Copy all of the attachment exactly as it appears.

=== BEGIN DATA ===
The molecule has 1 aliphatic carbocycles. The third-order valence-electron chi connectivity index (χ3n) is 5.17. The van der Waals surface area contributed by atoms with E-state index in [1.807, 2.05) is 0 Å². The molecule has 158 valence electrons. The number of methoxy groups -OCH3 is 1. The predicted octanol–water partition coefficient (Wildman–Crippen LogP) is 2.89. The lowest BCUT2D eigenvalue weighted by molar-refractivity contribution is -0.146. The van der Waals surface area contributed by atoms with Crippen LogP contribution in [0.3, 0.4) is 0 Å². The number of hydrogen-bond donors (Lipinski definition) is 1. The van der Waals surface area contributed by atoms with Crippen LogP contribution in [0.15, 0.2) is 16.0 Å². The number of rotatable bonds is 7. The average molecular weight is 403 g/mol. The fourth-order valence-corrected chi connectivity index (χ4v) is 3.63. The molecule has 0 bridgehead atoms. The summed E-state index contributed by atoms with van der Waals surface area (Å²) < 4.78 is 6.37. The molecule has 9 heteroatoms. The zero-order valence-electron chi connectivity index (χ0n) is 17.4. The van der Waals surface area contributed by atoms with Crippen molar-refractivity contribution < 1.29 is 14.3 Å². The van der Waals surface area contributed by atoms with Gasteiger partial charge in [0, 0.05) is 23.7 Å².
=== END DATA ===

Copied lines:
The molecule has 1 aliphatic carbocycles. The third-order valence-electron chi connectivity index (χ3n) is 5.17. The van der Waals surface area contributed by atoms with E-state index in [1.807, 2.05) is 0 Å². The molecule has 158 valence electrons. The number of methoxy groups -OCH3 is 1. The predicted octanol–water partition coefficient (Wildman–Crippen LogP) is 2.89. The lowest BCUT2D eigenvalue weighted by molar-refractivity contribution is -0.146. The van der Waals surface area contributed by atoms with Crippen LogP contribution in [0.3, 0.4) is 0 Å². The number of hydrogen-bond donors (Lipinski definition) is 1. The van der Waals surface area contributed by atoms with Crippen LogP contribution in [0.15, 0.2) is 16.0 Å². The number of rotatable bonds is 7. The average molecular weight is 403 g/mol. The fourth-order valence-corrected chi connectivity index (χ4v) is 3.63. The molecule has 0 bridgehead atoms. The summed E-state index contributed by atoms with van der Waals surface area (Å²) < 4.78 is 6.37. The molecule has 9 heteroatoms. The zero-order valence-electron chi connectivity index (χ0n) is 17.4. The van der Waals surface area contributed by atoms with Crippen molar-refractivity contribution < 1.29 is 14.3 Å². The van der Waals surface area contributed by atoms with Gasteiger partial charge in [0, 0.05) is 23.7 Å².